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Close-Up (Abbas Kiarostami, 1990)
Art Uouse Rating

I watched this film because it was in Harry Lime's Top 100. It tells the bizarre true-life story of Ali Sabzian, a poor Irani, who poses as prize-winning writer/director Mohsen Makhmalbaf to "infiltrate" the home and family of a Tehran businessman and basically attempt to make a movie. Although he's found out rather quickly and charged with petty fraud, Makhmalbaf's fellow director Abbas Kiarostami makes a film of the entire episode, recreating scenes and filming Sabzian's actual trial. What it all adds up to is an interesting look at the Irani justice system and a portrait of a poor man who loves art so much that he'll do anything to try to give to others what films have given to him.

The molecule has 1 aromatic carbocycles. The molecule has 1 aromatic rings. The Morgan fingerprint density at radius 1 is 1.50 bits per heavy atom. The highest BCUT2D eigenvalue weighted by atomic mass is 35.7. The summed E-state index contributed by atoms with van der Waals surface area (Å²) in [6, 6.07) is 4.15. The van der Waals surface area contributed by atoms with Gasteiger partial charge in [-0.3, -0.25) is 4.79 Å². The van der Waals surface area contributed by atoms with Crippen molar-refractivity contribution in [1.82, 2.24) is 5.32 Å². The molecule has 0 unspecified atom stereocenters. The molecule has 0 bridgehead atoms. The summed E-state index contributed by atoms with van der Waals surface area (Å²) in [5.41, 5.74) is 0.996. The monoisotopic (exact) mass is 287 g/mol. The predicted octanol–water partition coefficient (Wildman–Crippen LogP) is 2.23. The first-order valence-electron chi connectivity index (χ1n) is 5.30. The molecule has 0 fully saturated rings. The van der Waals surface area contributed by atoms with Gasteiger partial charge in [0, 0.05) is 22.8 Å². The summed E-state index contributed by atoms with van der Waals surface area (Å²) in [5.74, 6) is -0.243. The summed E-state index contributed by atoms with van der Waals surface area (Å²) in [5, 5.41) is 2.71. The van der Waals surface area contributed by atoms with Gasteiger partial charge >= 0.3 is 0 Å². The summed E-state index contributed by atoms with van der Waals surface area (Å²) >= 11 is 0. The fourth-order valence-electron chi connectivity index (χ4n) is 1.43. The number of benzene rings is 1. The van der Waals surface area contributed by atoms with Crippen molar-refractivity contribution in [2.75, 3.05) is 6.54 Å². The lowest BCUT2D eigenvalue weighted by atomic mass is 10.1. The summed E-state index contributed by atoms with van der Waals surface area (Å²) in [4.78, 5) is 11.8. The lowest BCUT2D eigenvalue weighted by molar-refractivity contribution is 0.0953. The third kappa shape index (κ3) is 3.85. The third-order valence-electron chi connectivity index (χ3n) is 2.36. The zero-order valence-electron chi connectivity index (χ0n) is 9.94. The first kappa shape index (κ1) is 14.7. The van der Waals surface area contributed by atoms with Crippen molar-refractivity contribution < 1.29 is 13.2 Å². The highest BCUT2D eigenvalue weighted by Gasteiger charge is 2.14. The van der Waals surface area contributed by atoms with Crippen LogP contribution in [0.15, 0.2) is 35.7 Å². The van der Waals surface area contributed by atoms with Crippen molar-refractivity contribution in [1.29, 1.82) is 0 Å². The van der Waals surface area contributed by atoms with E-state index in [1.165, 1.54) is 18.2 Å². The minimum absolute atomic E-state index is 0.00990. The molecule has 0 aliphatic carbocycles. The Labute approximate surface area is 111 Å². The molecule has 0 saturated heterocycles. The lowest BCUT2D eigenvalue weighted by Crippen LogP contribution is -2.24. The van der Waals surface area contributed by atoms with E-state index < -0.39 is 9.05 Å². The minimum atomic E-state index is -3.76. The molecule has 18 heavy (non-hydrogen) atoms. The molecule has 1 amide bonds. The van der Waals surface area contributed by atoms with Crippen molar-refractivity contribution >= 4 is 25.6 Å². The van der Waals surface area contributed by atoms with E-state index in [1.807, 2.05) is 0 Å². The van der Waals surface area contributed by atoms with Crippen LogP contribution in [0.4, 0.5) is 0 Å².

This film has been acclaimed from around the world, and its simple artistry allows the "character"'s humanity to shine through. It does make you think about what constitutes reality, not only in life but in movies. I especially liked the way the trial proceeded in that it was much more informal than our trials. Here the accused sits directly in front of the plaintiffs. I don't know if that was standard practice in Iran or if it's used as a cinematic gimmick, but it works well. In fact, although much of the film works well, the jagged nature of the storytelling and the recreations of what allegedly happened tend to diffuse the power of Close-Up for me. I realize that this isn't that much different than many of the most-honored documentaries of the last decade, but I'm still left here wondering if I'm watching a documentary or somebody taking advantage of a situation to make a "unique" movie in a unique manner. I would recommend Close-Up to everyone here who believes that it will appeal to them based on this write-up. On the other hand, if this doesn't seem like your cup of tea, you're probably correct, but it is an entryway into the interesting world of Iranian film and probably should be seen just for being so unusual.